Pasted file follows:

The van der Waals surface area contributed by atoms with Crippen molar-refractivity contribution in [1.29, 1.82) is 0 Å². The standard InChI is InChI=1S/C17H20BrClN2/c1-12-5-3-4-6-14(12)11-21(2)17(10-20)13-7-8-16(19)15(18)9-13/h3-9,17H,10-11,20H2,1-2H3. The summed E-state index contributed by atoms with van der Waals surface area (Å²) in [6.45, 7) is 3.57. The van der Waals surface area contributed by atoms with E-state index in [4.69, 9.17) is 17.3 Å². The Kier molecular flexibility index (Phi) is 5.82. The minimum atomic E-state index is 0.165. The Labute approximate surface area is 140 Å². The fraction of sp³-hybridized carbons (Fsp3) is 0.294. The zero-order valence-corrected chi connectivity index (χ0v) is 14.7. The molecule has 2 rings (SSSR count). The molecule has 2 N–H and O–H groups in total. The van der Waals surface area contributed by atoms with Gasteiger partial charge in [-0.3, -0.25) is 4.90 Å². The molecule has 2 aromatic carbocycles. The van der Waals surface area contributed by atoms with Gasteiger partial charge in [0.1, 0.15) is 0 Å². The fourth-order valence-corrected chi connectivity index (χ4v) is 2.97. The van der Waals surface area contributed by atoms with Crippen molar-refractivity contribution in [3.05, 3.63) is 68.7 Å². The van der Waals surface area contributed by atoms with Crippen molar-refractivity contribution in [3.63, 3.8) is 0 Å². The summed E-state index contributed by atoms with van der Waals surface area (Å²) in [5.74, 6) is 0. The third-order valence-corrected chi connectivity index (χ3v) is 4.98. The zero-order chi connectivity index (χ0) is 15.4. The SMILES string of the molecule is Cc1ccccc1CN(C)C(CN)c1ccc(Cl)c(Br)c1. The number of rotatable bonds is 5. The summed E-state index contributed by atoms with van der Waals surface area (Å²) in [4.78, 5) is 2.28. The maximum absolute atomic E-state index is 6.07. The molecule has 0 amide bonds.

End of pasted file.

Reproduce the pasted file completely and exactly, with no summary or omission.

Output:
The van der Waals surface area contributed by atoms with Crippen molar-refractivity contribution in [1.29, 1.82) is 0 Å². The standard InChI is InChI=1S/C17H20BrClN2/c1-12-5-3-4-6-14(12)11-21(2)17(10-20)13-7-8-16(19)15(18)9-13/h3-9,17H,10-11,20H2,1-2H3. The summed E-state index contributed by atoms with van der Waals surface area (Å²) in [6.45, 7) is 3.57. The van der Waals surface area contributed by atoms with E-state index in [4.69, 9.17) is 17.3 Å². The Kier molecular flexibility index (Phi) is 5.82. The minimum atomic E-state index is 0.165. The Labute approximate surface area is 140 Å². The fraction of sp³-hybridized carbons (Fsp3) is 0.294. The zero-order valence-corrected chi connectivity index (χ0v) is 14.7. The molecule has 2 rings (SSSR count). The molecule has 2 N–H and O–H groups in total. The van der Waals surface area contributed by atoms with Gasteiger partial charge in [-0.3, -0.25) is 4.90 Å². The molecule has 2 aromatic carbocycles. The van der Waals surface area contributed by atoms with Gasteiger partial charge in [0.1, 0.15) is 0 Å². The fourth-order valence-corrected chi connectivity index (χ4v) is 2.97. The van der Waals surface area contributed by atoms with Crippen molar-refractivity contribution in [3.05, 3.63) is 68.7 Å². The van der Waals surface area contributed by atoms with Crippen molar-refractivity contribution in [3.63, 3.8) is 0 Å². The summed E-state index contributed by atoms with van der Waals surface area (Å²) in [5.74, 6) is 0. The third-order valence-corrected chi connectivity index (χ3v) is 4.98. The zero-order chi connectivity index (χ0) is 15.4. The SMILES string of the molecule is Cc1ccccc1CN(C)C(CN)c1ccc(Cl)c(Br)c1. The number of rotatable bonds is 5. The summed E-state index contributed by atoms with van der Waals surface area (Å²) in [4.78, 5) is 2.28. The maximum absolute atomic E-state index is 6.07. The molecule has 0 amide bonds.